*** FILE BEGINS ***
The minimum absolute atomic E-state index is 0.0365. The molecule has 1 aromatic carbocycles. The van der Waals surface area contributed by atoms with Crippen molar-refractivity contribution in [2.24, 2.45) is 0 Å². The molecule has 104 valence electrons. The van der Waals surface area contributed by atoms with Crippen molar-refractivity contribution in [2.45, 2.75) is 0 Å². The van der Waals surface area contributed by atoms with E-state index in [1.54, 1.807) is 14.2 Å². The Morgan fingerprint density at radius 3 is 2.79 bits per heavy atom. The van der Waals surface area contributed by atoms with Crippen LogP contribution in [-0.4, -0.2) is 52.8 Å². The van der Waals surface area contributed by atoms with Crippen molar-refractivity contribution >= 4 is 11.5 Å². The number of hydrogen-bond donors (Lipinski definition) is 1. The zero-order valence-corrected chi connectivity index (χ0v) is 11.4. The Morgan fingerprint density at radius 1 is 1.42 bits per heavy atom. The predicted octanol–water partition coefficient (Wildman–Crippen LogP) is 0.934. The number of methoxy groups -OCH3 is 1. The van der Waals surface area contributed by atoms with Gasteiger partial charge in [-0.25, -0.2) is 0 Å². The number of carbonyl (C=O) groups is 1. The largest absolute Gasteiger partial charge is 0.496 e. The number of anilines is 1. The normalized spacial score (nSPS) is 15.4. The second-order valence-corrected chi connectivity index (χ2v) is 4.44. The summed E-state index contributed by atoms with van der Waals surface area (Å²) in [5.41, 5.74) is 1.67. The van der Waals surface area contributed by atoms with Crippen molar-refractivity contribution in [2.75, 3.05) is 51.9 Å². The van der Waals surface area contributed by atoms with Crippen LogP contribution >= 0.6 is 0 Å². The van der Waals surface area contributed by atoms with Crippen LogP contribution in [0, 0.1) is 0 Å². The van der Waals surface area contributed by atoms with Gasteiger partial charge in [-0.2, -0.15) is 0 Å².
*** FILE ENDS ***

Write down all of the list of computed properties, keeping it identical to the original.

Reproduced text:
The minimum absolute atomic E-state index is 0.0365. The molecule has 1 aromatic carbocycles. The van der Waals surface area contributed by atoms with Crippen molar-refractivity contribution in [2.24, 2.45) is 0 Å². The molecule has 104 valence electrons. The van der Waals surface area contributed by atoms with Crippen molar-refractivity contribution in [2.45, 2.75) is 0 Å². The van der Waals surface area contributed by atoms with E-state index in [1.54, 1.807) is 14.2 Å². The Morgan fingerprint density at radius 3 is 2.79 bits per heavy atom. The van der Waals surface area contributed by atoms with Crippen LogP contribution in [-0.4, -0.2) is 52.8 Å². The van der Waals surface area contributed by atoms with Crippen molar-refractivity contribution >= 4 is 11.5 Å². The number of hydrogen-bond donors (Lipinski definition) is 1. The zero-order valence-corrected chi connectivity index (χ0v) is 11.4. The Morgan fingerprint density at radius 1 is 1.42 bits per heavy atom. The predicted octanol–water partition coefficient (Wildman–Crippen LogP) is 0.934. The number of methoxy groups -OCH3 is 1. The van der Waals surface area contributed by atoms with Gasteiger partial charge in [-0.25, -0.2) is 0 Å². The number of carbonyl (C=O) groups is 1. The largest absolute Gasteiger partial charge is 0.496 e. The number of anilines is 1. The normalized spacial score (nSPS) is 15.4. The second-order valence-corrected chi connectivity index (χ2v) is 4.44. The summed E-state index contributed by atoms with van der Waals surface area (Å²) in [5.41, 5.74) is 1.67. The van der Waals surface area contributed by atoms with Crippen molar-refractivity contribution in [2.75, 3.05) is 51.9 Å². The van der Waals surface area contributed by atoms with Crippen LogP contribution >= 0.6 is 0 Å². The van der Waals surface area contributed by atoms with Crippen LogP contribution in [0, 0.1) is 0 Å². The van der Waals surface area contributed by atoms with Gasteiger partial charge in [-0.2, -0.15) is 0 Å².